e.g. Dinner is ready, but hold your horse; wait for the host to come down!

In good nick: in good condition.

e.g. If I were you, I would buy this car; it's in good nick.

Boil over: become angry.

e.g.  Get away from him: he's boiling over with rage.

Put one's thinking cap on: seriously consider.

e.g. Well, I'll have to put my thinking cap on this before I can give you an answer.

Rake it in: earn money quickly.

e.g. If you invest in this, you can really rake it in.

Bone up on: study hard.

e.g. If you wish to pass your test, you'd better bone up on it.

Bowl over: overwhelm.

e.g. I was bowled over by all the information received at the seminar.

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In the hole: in debt

e.g. You are always in the hole because you spend too much.

Let bygones be bygones
: forget all past wrongdoings

e.g. After all these years, she will not let bygones be bygones: she still holds me responsible for the tragic car accident.

Late in the day: kind of late

e.g. Don’t you think it’s late in the day to change your tactics?

Just as well: good that an unexpected problem has come up

e.g. It was just as well the customer didn’t show up; we didn’t have anything ready for him.

Put in a good word for someone: say something in support of

e.g. I hope you will put in a good word for me when you see the manager.

After a fashion: somehow or somewhat
e.g. I play the piano after a fashion-well, not a concert pianist.

Drop the ball: make a mistake; fail in some way

e.g. I just can’t rely on you to do anything. You always drop the ball.

Keep someone posted: keep in touch; keep someone up to date

e.g. When you go to college, I expect you to keep us posted every now and then.

Live out of a suitcase: travel a lot

e.g. I am just tired of living out of a suitcase for so many years.

Play second fiddle: assume a less important position

e.g. I hate to play second fiddle to you, who get all the credit.

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Blow in
: visit unexpectedly

e.g. What a surprise! What blows you in ?

Blow over: end without causing harm

e.g. The Mayor expected the riot would blow over in a day or two.

Blow up: become very angry

e.g. As soon as he heard the bad news, he blew up and screamed at every one.

Stephen Lau
Copyright© by Stephen Lau

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Light: (as a verb) come across; happen to find.
e.g. I lighted upon a very interesting book in the library.

(as a verb) brighten up; make something less heavy.
e.g. Can you lighten the dark corridor?
e.g. Your financial support lightened my burden.


: having to do with brain cells or nervous system.
e.g. My brother is a neural scientist.

Neutral: not helping or taking any side.
e.g. He remained neutral in this controversial issue.


: the exact opposite
e.g. You think I did not help him. On the contrary, I did everything I could to help him.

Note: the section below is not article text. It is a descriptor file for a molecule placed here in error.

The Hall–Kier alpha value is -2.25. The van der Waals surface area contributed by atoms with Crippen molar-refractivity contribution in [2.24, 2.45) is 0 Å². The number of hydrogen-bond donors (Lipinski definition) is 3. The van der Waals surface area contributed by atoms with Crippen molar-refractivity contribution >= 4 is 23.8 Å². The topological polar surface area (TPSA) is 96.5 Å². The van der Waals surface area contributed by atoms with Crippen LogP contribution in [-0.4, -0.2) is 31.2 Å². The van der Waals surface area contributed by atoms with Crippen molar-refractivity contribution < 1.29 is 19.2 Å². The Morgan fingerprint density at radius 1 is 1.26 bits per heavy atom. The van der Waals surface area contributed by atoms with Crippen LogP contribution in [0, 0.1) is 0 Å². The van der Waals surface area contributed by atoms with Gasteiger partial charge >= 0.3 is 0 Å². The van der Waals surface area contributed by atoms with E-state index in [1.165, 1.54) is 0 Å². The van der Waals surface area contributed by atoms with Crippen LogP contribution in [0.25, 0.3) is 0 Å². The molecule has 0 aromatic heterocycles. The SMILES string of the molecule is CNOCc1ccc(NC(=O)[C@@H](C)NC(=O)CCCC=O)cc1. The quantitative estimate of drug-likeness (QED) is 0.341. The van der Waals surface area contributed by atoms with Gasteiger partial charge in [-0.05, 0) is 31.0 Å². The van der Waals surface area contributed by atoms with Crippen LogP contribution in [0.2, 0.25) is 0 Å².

: comparison.
e.g. Contrast may make you see things very differently


: foretell.
e.g. These minor quakes might portend a big earthquake in the near future.

: a sign or warning; a marvelous thing in the future.
e.g. A bright future is your portent.


: donation; an act of helping and supporting.
e.g. Thank you for your contribution to the project.

: sincere sorrow for sin.
e.g. The convicted criminal showed contrition when he apologized to the family of the victim.

Stephen Lau

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Essentials of Effective Writing

Effective writing begins with a desire not only to write but also to write well. Desire galvanizes your efforts to improve your writing skill no matter what.

There is no formula for success in writing. The key to success is “practice, practice, practice.” After all, writing is a skill; like any other skill, you must practice it before you can master it. You learn from your mistakes, and practicing writing improves your writing. If you write everyday, you will become a more competent and proficient writer. If you learn the mechanics and techniques of writing, your writing will become more effective. It is just a matter of time. And it is just that simple.

Writing is a learning experience for all. Anybody who wants to write learns how to write. One learns how to write by writing-just as one learns how to walk by walking. Everybody can write, as long as the heart is willing to learn and master the skill of writing.

However, to be a good writer, you must possess certain innate qualities:

An interest in words-the subtle shades of meaning between words; the power of words; the sound and rhythm of words

A knowledge of and passion for the subject-writing what you love and loving what you write

A creative mind-the creativity to visualize with vivid imagination, and to see things from different perspectives; the ability to see the relationship of the whole to its various parts

Personal discipline-time set aside to write, to re-write, to edit, and to re-edit

Willingness to learn and to improve-mastering basic writing skill through repeated practice and editing

Remember this: failing to prepare is preparing to fail.

Stephen Lau
Copyright© by Stephen Lau